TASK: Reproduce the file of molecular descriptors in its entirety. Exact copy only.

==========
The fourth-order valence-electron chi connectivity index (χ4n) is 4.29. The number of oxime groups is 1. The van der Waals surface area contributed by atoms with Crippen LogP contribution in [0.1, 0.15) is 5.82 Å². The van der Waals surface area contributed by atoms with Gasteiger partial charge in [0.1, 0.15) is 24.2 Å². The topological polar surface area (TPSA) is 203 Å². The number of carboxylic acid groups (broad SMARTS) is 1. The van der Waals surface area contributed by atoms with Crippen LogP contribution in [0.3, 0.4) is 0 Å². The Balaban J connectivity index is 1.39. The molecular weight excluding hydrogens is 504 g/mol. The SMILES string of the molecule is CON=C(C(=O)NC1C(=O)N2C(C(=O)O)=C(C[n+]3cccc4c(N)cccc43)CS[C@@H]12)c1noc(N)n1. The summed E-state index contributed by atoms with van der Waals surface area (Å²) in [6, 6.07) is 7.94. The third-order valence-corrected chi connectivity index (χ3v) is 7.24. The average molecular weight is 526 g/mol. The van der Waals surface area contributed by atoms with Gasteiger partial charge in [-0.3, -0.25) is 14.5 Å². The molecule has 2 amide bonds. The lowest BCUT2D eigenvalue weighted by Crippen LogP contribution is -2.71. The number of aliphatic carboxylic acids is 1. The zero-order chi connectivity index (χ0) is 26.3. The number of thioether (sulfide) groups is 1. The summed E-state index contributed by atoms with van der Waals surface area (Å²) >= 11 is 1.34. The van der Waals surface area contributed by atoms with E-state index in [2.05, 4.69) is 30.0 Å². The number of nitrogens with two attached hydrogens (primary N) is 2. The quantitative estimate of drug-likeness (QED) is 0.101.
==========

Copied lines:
The fourth-order valence-electron chi connectivity index (χ4n) is 4.29. The number of oxime groups is 1. The van der Waals surface area contributed by atoms with Crippen LogP contribution in [0.1, 0.15) is 5.82 Å². The van der Waals surface area contributed by atoms with Gasteiger partial charge in [0.1, 0.15) is 24.2 Å². The topological polar surface area (TPSA) is 203 Å². The number of carboxylic acid groups (broad SMARTS) is 1. The van der Waals surface area contributed by atoms with Crippen LogP contribution in [0.3, 0.4) is 0 Å². The Balaban J connectivity index is 1.39. The molecular weight excluding hydrogens is 504 g/mol. The SMILES string of the molecule is CON=C(C(=O)NC1C(=O)N2C(C(=O)O)=C(C[n+]3cccc4c(N)cccc43)CS[C@@H]12)c1noc(N)n1. The summed E-state index contributed by atoms with van der Waals surface area (Å²) in [6, 6.07) is 7.94. The third-order valence-corrected chi connectivity index (χ3v) is 7.24. The average molecular weight is 526 g/mol. The van der Waals surface area contributed by atoms with Gasteiger partial charge in [-0.3, -0.25) is 14.5 Å². The molecule has 2 amide bonds. The lowest BCUT2D eigenvalue weighted by Crippen LogP contribution is -2.71. The number of aliphatic carboxylic acids is 1. The zero-order chi connectivity index (χ0) is 26.3. The number of thioether (sulfide) groups is 1. The summed E-state index contributed by atoms with van der Waals surface area (Å²) >= 11 is 1.34. The van der Waals surface area contributed by atoms with E-state index in [2.05, 4.69) is 30.0 Å². The number of nitrogens with two attached hydrogens (primary N) is 2. The quantitative estimate of drug-likeness (QED) is 0.101.